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Google Maps versus Open Street Map in New Zealand

December 27, 2010 1 comment

I’ve always been a big fan of Google Maps. It and its cousin Google Earth have basically made the street directory and atlas obsolete, and they’re great tools for armchair tourism. Every now and again they update their imagery, adding clearer and more detailed aerial photography, and occasionally they change the maps themselves, adding new roads and deleting old ones.

A few weeks ago, Google Maps updated their map data for my city – Christchurch, New Zealand. Rather than being an improvement, however, things have gone a bit… mental.

In Google’s world, Riccarton Ave now circles Christchurch Hospital. The open-source Open Street Map is much closer to reality, clearly showing a set of no-thoroughfare service roads and parking aisles, with no way of getting from Riccarton Ave to the other side of the river.

Google also has made the Heathcote River evaporate, and has added roads winding through Christchurch City Council’s disused Pipe Yards:

And, perhaps most bizarrely, they’ve put some traffic lights in the Botanic Gardens:

Yep, those are gravel paths for pedestrians… These changes are so random it makes you wonder about the reliability of the rest of their map data.

You’ll notice that in the images above I’ve used Open Street Map as the standard against which I’m judging the Google maps. OSM is sort of like the Wikipedia of maps, and though its quality varies from country to country, its New Zealand maps are fantastic. Most of the work has thus far been done by hand, but a few years back the New Zealand Government licensed LINZ’s data for use in Open Street Map, meaning further improvements to things like coastlines, and remote islands. The maps are constantly enhanced and updated by a band of volunteer mappers, meaning it responds to changes incredibly quickly and is obviously much more useful for navigation (with apps like MotionX GPS). By comparison, there are whole subdivisions missing from Google’s Christchurch map, even though it’s a recent update.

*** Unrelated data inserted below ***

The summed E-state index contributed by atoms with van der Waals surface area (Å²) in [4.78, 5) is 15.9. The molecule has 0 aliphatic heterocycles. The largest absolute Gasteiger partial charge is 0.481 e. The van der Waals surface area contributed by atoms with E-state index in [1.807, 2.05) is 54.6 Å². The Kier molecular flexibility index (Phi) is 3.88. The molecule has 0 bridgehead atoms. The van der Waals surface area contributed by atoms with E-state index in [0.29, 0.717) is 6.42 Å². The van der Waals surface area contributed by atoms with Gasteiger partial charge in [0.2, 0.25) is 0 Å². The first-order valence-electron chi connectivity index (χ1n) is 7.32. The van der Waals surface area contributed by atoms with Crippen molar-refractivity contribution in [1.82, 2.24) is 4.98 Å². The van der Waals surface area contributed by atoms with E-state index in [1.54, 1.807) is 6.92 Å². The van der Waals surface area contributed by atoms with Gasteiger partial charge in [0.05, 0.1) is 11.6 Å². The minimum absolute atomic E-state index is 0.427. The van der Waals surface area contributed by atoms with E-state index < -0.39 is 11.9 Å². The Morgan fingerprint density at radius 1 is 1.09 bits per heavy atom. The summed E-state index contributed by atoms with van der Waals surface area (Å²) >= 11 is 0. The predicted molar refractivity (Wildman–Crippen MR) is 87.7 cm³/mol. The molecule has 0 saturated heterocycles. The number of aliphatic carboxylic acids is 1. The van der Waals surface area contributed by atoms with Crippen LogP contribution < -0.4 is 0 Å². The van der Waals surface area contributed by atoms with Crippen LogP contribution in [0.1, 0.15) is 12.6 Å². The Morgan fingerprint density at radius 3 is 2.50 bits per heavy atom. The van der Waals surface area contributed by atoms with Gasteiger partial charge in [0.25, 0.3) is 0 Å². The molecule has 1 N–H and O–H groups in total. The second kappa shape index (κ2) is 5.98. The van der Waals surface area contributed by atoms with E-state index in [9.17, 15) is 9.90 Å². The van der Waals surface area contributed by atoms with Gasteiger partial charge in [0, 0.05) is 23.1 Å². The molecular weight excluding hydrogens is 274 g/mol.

Globally, OSM is quickly surpassing Google Maps in terms of both the quality and quantity of information. The Germans are well onto it – check out Berlin!

And it’s not just aesthetics – the rapid mapping by OSM volunteers saved lives following the Haiti earthquake (watch Tim Berners-Lee’s TED talk if you haven’t already).

Go on – try Open Street Map. It’s probably more accurate than Google Maps, and if your local area isn’t, make some edits to improve it!